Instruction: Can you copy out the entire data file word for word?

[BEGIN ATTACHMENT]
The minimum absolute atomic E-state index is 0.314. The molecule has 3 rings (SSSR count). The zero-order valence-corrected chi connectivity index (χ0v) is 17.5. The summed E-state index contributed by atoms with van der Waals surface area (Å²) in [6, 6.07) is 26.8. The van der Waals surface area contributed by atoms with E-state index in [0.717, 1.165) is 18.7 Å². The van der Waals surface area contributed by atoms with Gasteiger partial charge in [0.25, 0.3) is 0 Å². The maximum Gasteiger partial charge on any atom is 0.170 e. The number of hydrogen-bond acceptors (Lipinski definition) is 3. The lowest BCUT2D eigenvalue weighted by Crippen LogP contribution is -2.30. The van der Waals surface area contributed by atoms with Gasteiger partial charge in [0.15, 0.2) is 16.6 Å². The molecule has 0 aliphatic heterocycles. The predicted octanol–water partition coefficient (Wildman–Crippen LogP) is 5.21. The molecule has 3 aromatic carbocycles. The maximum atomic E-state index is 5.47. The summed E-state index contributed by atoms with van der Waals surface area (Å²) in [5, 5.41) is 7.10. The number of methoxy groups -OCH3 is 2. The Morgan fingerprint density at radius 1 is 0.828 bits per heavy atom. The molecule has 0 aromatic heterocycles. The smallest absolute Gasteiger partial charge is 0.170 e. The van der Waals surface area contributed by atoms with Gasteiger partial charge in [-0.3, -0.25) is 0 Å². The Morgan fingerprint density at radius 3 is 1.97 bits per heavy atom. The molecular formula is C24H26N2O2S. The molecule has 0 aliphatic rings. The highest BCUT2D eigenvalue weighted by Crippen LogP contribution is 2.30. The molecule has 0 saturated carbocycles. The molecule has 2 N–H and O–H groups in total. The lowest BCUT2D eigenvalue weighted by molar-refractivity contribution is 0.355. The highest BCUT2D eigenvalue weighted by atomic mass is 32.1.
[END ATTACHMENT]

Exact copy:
The minimum absolute atomic E-state index is 0.314. The molecule has 3 rings (SSSR count). The zero-order valence-corrected chi connectivity index (χ0v) is 17.5. The summed E-state index contributed by atoms with van der Waals surface area (Å²) in [6, 6.07) is 26.8. The van der Waals surface area contributed by atoms with E-state index in [0.717, 1.165) is 18.7 Å². The van der Waals surface area contributed by atoms with Gasteiger partial charge in [0.25, 0.3) is 0 Å². The maximum Gasteiger partial charge on any atom is 0.170 e. The number of hydrogen-bond acceptors (Lipinski definition) is 3. The lowest BCUT2D eigenvalue weighted by Crippen LogP contribution is -2.30. The van der Waals surface area contributed by atoms with Gasteiger partial charge in [0.15, 0.2) is 16.6 Å². The molecule has 0 aliphatic heterocycles. The predicted octanol–water partition coefficient (Wildman–Crippen LogP) is 5.21. The molecule has 3 aromatic carbocycles. The maximum atomic E-state index is 5.47. The summed E-state index contributed by atoms with van der Waals surface area (Å²) in [5, 5.41) is 7.10. The number of methoxy groups -OCH3 is 2. The Morgan fingerprint density at radius 1 is 0.828 bits per heavy atom. The molecule has 0 aromatic heterocycles. The smallest absolute Gasteiger partial charge is 0.170 e. The van der Waals surface area contributed by atoms with Gasteiger partial charge in [-0.3, -0.25) is 0 Å². The Morgan fingerprint density at radius 3 is 1.97 bits per heavy atom. The molecular formula is C24H26N2O2S. The molecule has 0 aliphatic rings. The highest BCUT2D eigenvalue weighted by Crippen LogP contribution is 2.30. The molecule has 0 saturated carbocycles. The molecule has 2 N–H and O–H groups in total. The lowest BCUT2D eigenvalue weighted by molar-refractivity contribution is 0.355. The highest BCUT2D eigenvalue weighted by atomic mass is 32.1.